Curated by Susan Miller and René de Guzman (who was responsible for the wildly popular street-art exhibit ‘Beautiful Losers’ at the Contemporary Arts Center, Cincinnati, in 2004), the exhibition spanned the artist’s 30-year career. Enlarged wrap-around story panels from various titles ringed the gallery above eye level – an attempt literally to elevate the form, if making it slightly difficult to read. Original black and white pages, single panel pieces commissioned by The New Yorker, little-seen early work, and columnar plywood contraptions etched by the artist that have sliding doors and flippable ‘pages’, offered a good overview of Clowes’s career. The curators’ claim that the exhibit mimics the artist’s studio environment didn’t ring true to this viewer and, frankly, the studio doesn’t seem the important part of the story. It is, of course, a privilege for a real fan of the work to see original artwork with erasure marks, stray strokes and cut-and-pasted panels for text: the dirty work that gets Photoshopped away in publication. But to suggest that the studio is a sacred, indeed a privileged place where mere drawing occurs would be to undercut Clowes’s influence as a master storyteller, as well as an immensely talented visual artist.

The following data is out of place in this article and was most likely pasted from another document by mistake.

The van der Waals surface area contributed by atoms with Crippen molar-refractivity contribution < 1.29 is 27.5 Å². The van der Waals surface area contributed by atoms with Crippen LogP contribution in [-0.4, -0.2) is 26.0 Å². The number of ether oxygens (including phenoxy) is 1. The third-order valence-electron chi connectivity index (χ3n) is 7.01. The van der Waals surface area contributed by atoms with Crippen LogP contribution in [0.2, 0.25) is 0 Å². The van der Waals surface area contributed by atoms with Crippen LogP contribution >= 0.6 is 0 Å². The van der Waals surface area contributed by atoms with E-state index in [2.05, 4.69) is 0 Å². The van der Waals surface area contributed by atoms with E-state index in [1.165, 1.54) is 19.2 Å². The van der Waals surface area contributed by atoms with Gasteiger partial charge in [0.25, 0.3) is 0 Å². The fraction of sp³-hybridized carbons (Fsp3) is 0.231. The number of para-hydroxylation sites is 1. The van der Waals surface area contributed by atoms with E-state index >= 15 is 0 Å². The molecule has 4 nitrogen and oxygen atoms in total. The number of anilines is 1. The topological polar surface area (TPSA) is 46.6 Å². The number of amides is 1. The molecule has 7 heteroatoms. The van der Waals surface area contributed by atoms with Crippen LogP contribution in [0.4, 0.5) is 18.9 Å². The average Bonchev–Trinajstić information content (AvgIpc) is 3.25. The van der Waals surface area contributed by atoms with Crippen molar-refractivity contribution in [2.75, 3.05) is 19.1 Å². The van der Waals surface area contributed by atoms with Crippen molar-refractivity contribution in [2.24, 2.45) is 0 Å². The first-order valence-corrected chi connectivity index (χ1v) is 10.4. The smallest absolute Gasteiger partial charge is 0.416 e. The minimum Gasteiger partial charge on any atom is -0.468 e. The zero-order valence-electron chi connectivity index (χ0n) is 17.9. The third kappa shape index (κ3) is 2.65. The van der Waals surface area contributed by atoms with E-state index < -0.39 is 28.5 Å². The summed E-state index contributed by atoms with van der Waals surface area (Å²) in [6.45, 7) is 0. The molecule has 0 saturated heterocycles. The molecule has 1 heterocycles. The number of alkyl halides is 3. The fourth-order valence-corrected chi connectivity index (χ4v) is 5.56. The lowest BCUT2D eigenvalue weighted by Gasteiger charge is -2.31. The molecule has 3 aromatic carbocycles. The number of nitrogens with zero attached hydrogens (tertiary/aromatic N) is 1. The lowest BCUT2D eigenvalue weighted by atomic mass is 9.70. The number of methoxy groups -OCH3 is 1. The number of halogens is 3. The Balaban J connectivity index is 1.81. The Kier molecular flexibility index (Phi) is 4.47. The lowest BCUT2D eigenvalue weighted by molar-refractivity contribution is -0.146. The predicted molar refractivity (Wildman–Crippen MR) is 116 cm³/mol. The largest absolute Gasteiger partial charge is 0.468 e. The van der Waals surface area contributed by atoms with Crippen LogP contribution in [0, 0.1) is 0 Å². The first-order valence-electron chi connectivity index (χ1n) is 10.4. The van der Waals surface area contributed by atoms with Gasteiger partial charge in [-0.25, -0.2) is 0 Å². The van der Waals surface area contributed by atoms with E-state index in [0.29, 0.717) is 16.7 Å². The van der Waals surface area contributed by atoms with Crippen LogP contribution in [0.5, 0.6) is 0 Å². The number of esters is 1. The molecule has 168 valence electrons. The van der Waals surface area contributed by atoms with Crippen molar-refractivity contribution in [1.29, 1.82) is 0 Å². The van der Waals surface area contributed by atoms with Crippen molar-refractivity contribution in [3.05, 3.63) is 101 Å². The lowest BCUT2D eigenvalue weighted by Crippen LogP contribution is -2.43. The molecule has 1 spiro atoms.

Myriad comic artists have established themselves as masterful writers and interpreters: Panter has spent years translating the Divine Comedy into comic form; Spiegelman’s holocaust story, Maus (1991), won a Pulitzer Prize; and Alison Bechdel’s Fun Home (2006) and Are You My Mother? (2012) have few equals in the canon of literary family dramas. Why the comic arts get such short shrift and are still lumped into the milieu of children and geeks, remains a mystery when some of the most current, relevant literature is being created through them.

Issue 150

First published in Issue 150

October 2012